When the officer brought the woman to her, she thought the case could be closed. This might be the witness she needed. She asked the woman if she had been at the station the day before at the same time. Still, the woman would not answer. The irascible lieutenant instantly became irritated. It had been a long day, and a witness that did not wish to give any evidence did not help. The lieutenant told the police officer to bring the woman to the police station.

The superintendent saw the police officer taking the woman up the subway stairs and inquired as to the reason for her leaving.

"She might be a witness," the lieutenant replied, "but she won't answer any questions. I've decided to question her at the station."

"I doubt she'll say anything to you," the superintendent said.

"We have ways of making people speak under police interro------."

"I do not question your authority and, anyway, I know the woman. She's a local. She takes the train at the same time every evening. Our people make sure she gets on safely. It's kind of dangerous late at night in the city, you know?"

The lieutenant nodded and listened attentively to the superintendent. Yet, she was nonplussed. Why did he not tell her he knew the woman before?

"Her name is Rosa Amato, and she's deaf, mute, and blind."

In the shadows of the subway, Charlie grinned.n


This work has been published in the Teen Ink monthly print magazine. This piece has been published in Teen Ink’s monthly print magazine.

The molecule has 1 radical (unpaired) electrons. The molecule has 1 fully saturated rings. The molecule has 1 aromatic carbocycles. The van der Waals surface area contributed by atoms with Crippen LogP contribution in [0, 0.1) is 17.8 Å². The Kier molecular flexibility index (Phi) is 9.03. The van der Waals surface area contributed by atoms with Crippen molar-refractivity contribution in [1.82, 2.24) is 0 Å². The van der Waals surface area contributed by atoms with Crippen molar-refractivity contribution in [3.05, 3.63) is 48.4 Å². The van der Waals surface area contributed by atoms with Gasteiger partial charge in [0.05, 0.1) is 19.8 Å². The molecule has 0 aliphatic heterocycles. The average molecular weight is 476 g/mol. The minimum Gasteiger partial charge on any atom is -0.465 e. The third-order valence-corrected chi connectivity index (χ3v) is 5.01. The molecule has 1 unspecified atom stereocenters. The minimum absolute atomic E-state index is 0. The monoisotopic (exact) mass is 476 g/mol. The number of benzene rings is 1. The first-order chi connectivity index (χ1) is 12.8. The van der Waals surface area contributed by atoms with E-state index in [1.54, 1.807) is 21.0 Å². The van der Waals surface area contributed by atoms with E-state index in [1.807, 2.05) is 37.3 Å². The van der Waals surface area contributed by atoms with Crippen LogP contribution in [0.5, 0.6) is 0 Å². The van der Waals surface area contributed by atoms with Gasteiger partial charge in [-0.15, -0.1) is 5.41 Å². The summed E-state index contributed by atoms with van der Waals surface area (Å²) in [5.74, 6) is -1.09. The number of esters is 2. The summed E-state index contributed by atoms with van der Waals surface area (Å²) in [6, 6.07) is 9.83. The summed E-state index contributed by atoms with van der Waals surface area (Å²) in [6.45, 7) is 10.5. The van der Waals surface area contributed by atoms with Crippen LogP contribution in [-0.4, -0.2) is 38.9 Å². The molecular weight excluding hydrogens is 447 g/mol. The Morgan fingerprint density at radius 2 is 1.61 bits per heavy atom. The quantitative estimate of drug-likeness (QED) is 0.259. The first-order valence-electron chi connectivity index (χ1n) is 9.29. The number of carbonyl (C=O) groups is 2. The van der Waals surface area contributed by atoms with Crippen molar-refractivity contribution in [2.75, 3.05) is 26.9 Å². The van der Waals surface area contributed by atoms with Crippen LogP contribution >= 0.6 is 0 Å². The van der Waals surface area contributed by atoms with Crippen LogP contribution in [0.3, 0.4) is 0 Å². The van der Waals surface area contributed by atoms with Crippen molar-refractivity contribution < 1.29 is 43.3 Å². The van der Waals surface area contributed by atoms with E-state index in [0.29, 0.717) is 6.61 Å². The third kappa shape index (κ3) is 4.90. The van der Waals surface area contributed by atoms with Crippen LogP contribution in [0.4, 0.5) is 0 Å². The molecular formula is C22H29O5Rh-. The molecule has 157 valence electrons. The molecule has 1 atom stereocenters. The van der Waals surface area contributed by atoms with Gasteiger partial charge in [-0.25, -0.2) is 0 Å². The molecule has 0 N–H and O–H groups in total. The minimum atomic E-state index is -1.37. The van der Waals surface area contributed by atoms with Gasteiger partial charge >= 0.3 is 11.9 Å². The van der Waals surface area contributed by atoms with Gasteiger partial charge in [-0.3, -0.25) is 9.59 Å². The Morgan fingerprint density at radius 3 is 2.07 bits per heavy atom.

Join the Discussion

This article has 9 comments. Post your own now!

notebooklady said...
Aug. 15, 2012 at 2:22 pm
Little things to improve on like using exclamation points with caution (it seems like you're trying too hard to make it dramatic when the words are already perfect) and maybe some little changes with words or sentences to make it flow better. Great sense of mystery through the piece. I think your problems will go away with experience and you should for sure keep writing! 
 
-daydreamer- said...
Jun. 26, 2010 at 4:19 pm
Love the ending!
 
Ashlynrae said...
Aug. 2, 2009 at 7:20 pm
Really nice ending!
 
lesliee said...
Jun. 27, 2009 at 5:58 pm
Very interesting story, and a sly ending that leaves you wishing it continued. Watch your use of exclamation points outside of dialogue in third person omniscient. Your writing still stabs and surprises without the extra marks. Definitely keep writing.
 
Hannah!!!! said...
May 6, 2009 at 3:32 am
wow...that was really good! it was a litte confusing at the end though...
 
Chrissy L. said...
Apr. 25, 2009 at 4:20 pm
Wow. Incredible, at first I was guessing she just didn' speak English.
 
KelsKels said...
Dec. 22, 2008 at 3:05 am
ahhhhhh! that was a cool ending.
 
mallygirl91 said...
Dec. 3, 2008 at 2:38 pm
wow! that was good!!! i loved the ending!!!
 
breika said...
Nov. 27, 2008 at 5:08 pm
Wow, I love this story it is so interresting.It makes me guess what happened after the end.